Q: What is an otolaryngologist?
A: Otolaryngology (pronounced oh/toe/lair/in/goll/oh/jee) is the oldest medical specialty in the United States, according to the American Academy of Otolaryngology-Head and Neck Surgery. Otolaryngologists are physicians trained in the medical and surgical management and treatment of patients with diseases and disorders of the ear, nose, throat (ENT), and related structures of the head and neck. They are commonly referred to as ENT physicians or ìhead and neck surgeons.î They spend up to 15 years training to treat conditions of the ears, nose, throat, and related structures of the head and neck.
Their special skills include diagnosing and managing diseases of the sinuses, larynx (voice box), oral cavity, and upper pharynx (mouth and throat), as well as structures of the neck and face. Otolaryngologists diagnose, treat, and manage specialty-specific disorders as well as many primary care problems in both children and adults.
Q: As an otolaryngologist, what does Dr. Erdman treat?
A: The four main areas treated include:
- The Ears – Hearing loss affects one in ten North Americans. The unique domain of otolaryngologists is the treatment of ear disorders. They are trained in both the medical and surgical treatment of hearing, ear infections, balance disorders, ear noise (tinnitus), nerve pain, and facial and cranial nerve disorders. Otolaryngologists also manage congenital (birth) disorders of the outer and inner ear.
- The Nose – About 35 million people develop chronic sinusitis each year, making it one of the most common health complaints in America. Care of the nasal cavity and sinuses is one of the primary skills of otolaryngologists. Management of the nasal area includes allergies and sense of smell. Breathing through, and the appearance of, the nose are also part of otolaryngologistsí expertise.
- The Throat – Communicating (speech and singing) and eating a meal all involve this vital area. Also specific to otolaryngologists is expertise in managing diseases of the larynx (voice box) and the upper aero-digestive tract or esophagus, including voice and swallowing disorders.
- The Head and Neck – This center of the body includes the important nerves that control sight, smell, hearing, and the face. In the head and neck area, otolaryngologists are trained to treat infectious diseases, both benign and malignant (cancerous) tumors, facial trauma, and deformities of the face. They perform both cosmetic plastic and reconstructive surgery.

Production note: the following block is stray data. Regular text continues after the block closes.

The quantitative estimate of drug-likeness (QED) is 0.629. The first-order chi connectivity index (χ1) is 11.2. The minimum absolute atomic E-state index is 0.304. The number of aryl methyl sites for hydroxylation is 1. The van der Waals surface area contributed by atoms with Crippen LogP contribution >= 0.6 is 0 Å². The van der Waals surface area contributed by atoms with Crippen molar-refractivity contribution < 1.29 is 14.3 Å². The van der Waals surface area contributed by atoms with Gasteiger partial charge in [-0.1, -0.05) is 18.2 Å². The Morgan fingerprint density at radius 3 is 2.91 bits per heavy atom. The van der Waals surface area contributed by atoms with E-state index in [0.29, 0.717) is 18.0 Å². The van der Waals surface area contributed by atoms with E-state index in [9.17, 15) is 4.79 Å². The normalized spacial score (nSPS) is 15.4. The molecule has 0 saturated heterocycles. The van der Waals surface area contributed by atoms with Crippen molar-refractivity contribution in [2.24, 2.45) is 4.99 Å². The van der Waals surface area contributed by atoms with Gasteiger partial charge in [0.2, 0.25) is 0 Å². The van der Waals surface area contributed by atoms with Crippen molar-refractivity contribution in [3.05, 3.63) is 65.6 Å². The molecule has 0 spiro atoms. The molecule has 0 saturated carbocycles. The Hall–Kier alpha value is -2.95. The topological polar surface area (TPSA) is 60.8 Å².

Q: What kind of training do otolaryngologists like Dr. Erdman complete?
A: Otolaryngologists are ready to start practicing after completing up to 15 years of college and post-graduate training. To qualify for board certification by the American Board of Otolaryngology, a physician must first complete college, medical school (usually four years), and at least five years of specialty training. Next the physician must pass the American Board of Otolaryngology examination. In addition, some otolaryngologists pursue a one- or two- year fellowship for more extensive training in one of seven subspecialty areas. These subspecialty areas are pediatric otolaryngology (children), otology/neurotology (ears, balance, and tinnitus), allergy, facial plastic and reconstructive surgery, head and neck, laryngology (throat), and rhinology (nose).
Q: What makes an otolaryngologist like Dr. Erdman the most appropriate physician to treat disorders of the ears, nose, throat, and related structures of the head and neck?
A: Specialists like Dr. Erdman differ from many physicians in that they are trained in both medicine and surgery. Otolaryngologists do not need to refer patients to other physicians when ear, nose, throat, or head/neck surgery is needed and, therefore, can offer the most appropriate care for each individual patient.